From Disciples To Apostles

I’ve often wondered how the disciples must have felt on the Sunday we are commemorating today! They must have been pretty confused.  First, Jesus had called them to leave everything and follow him on his very difficult three-year journey and ministry. Their hopes had been so high in those days!

But then, it had all come crashing down! He’d been arrested, beaten up, convicted of crimes he never committed, and executed like a common criminal!  They were devastated, So, they huddled together for safety and for support, and then some women of their company brought the wonderful news that he was not dead after all…or rather, he was not dead anymore!

At first, of course, the disciples didn’t believe it, but then they too began to experience his risen Presence in a variety of ways and circumstances and they were overjoyed that it wasn’t over after all! Yet, after only forty days, Jesus’ presence was withdrawn from them again. Something about having to return to the Father…described by our Collect today as “being exalted with great triumph to God’s kingdom in heaven.”

But Jesus’ Ascension must not have seemed like “triumph” to them at first. It must have seemed like another defeat…another desertion!  Where was Jesus now? They remembered him saying something about “going where they could not go.” They remembered something about being told that it was to their “advantage” for him to go way; for if he did not, the “Counselor…(their Advocate) would not come to them. (John 17:7)

Well, they had no clue what that meant!  All they knew was that Jesus was gone again. So, they did what they had done before – they made their way back to Jerusalem, worshipped with their fellow Jews in the Temple, and met together once again for safety and for support…and to try and figure out what to do next!

Undoubtedly, they would have pored back over his teaching to try and figure out if there were hints about what to expect. Perhaps they would have focused particularly on things Jesus said to them on that last night…at the Supper. They would have especially remembered what he prayed for…what he prayed for them!

“I ask not only on behalf of these,” Jesus had prayed, “but also on behalf of those who will believe in me through their word, that they all may be one.”  So clearly he wanted them to remain together – to be one Body, one community, not to fragment and splinter apart.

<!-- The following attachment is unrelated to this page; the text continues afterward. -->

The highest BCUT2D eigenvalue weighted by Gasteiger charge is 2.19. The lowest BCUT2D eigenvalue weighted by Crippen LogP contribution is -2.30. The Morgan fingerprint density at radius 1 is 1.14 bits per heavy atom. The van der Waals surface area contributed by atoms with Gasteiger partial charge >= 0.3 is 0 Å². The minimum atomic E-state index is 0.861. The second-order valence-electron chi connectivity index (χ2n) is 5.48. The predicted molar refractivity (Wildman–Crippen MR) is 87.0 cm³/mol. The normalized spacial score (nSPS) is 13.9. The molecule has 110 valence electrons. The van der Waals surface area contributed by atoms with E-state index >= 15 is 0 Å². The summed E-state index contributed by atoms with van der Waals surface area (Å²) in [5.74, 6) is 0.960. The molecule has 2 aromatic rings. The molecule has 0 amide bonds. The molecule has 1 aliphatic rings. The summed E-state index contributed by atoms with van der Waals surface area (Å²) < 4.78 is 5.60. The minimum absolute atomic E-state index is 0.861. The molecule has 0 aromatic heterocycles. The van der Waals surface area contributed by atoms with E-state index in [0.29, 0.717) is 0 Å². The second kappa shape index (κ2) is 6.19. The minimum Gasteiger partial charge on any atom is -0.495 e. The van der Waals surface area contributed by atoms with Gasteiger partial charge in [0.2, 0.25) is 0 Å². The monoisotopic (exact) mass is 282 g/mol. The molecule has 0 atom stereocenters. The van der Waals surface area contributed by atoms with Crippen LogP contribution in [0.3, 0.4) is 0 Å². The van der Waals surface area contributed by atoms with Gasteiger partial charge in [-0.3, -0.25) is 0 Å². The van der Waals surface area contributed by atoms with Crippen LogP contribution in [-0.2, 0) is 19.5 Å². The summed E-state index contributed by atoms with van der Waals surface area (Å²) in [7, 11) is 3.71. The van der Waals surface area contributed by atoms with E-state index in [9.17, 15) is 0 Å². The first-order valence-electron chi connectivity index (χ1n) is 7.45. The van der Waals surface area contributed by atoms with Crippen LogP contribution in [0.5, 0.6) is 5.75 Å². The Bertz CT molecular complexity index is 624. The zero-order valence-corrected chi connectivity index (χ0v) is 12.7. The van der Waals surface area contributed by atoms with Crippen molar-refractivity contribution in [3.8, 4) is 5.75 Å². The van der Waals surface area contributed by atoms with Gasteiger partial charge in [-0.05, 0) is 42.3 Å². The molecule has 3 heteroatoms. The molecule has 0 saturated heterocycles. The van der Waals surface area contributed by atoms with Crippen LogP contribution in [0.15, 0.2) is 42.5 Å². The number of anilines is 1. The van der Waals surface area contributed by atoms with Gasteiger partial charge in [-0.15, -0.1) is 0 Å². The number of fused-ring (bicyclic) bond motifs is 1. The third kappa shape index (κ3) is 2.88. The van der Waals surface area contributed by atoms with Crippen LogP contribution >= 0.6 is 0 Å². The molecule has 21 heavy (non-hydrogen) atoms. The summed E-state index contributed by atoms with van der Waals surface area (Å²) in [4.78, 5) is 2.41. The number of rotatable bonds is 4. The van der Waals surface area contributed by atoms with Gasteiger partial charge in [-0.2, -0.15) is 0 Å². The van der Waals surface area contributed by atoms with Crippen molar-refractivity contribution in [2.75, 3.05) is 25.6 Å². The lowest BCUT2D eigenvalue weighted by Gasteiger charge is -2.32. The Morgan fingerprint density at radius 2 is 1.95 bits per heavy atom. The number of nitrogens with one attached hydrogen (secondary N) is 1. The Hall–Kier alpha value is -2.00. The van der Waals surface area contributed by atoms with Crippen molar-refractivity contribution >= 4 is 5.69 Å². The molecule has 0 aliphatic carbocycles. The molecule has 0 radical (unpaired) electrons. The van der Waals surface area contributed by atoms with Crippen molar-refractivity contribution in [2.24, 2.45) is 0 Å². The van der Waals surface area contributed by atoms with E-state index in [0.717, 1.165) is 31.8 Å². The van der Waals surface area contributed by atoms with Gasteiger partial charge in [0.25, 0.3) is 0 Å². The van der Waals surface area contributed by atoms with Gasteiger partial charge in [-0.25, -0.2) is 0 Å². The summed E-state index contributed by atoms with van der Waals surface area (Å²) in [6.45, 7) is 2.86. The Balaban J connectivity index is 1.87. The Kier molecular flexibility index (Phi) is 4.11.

“As you, Father are in me and I am in you, “he continued, “may they also be in us, so that the world may believe that you have sent me.” So Jesus obviously wanted them to remain connected to him and to his God so that people would believe that Jesus came from God and that he was speaking for God.

And finally, they remembered him praying for something they thought very odd, “Righteous Father, “ he said, “I made your name known to them, and I will make it known, so that the love with which you have loved me may be in them, and I in them.” (John 17:26)

Somehow Jesus was saying that he wanted them to be filled not only with God’s love, but that they would actually be filled with him!  With his very life!  Well, on the one hand, we don’t want to get too far ahead of the story here! Next week is when we will celebrate just how that “indwelling” happened – by the outpouring of God’s Holy Spirit on those same disciples on the Day of Pentecost.

On the other hand, we already know “the rest of the story,” don’t we? We live on this side of Pentecost, and we know that it was the pouring out of God’s mighty Spirit on Pentecost that changed those frightened “disciples” (learners) into confident “apostles” (those who were sent)!

Today (at the 10:30 service) we have the opportunity to continue that process. Two members of our parish, Andrew Petersen and Carly Savareid, will be changed from “disciples” (learners) into “apostles” (ones who are sent). Like the other 20 members of our Wednesday night Catechism class, they have spent the last six months learning something about the Christian faith (and about The Episcopal Church). Today, they are prepared to begin putting that faith into action in new ways.

I don’t know exactly what form that action will take, and maybe they don’t either yet. But Andrew will be baptized and confirmed in one action, making his adult decision to follow Christ. And Carly will renew the promises which were made on her behalf by her parents and godparents when she was just a little one – and she will take those vows on herself today, becoming an “adult Christian” in the eyes of this Church.

I hope both of them, and all of you, will continue to be “disciples” because learning is a lifelong experience, and we will never exhaust all there is to know about God and about God’s will for our lives. But I do hope that they, and all of you, will also take their responsibility as “apostles” seriously from this day forward. To know that they (and we) are “sent out” from this place, Sunday by Sunday, to be God’s people in the world!

In the family, in school, at the workplace, in our neighborhoods: we are to do exactly what Jesus prayed for those first apostles to do – to remain united to him through worship and prayer and study…to remain united to us here by faithful attendance at worship and by engaging in some ministry either here or in the community…and to know that (because of the prayers we will say for them today…and by the laying on of hands) Jesus no longer has to be “out there” somewhere, some distant Presence or Power to be obeyed and followed.

But that they (and we) can always rely on Jesus’ promise in today’s Gospel: that the love of God we see so clearly in Jesus may actually be “in here”, in our hearts. And, more than that, Jesus himself will be in us…by his spirit!  What a gift!

What a God we have!

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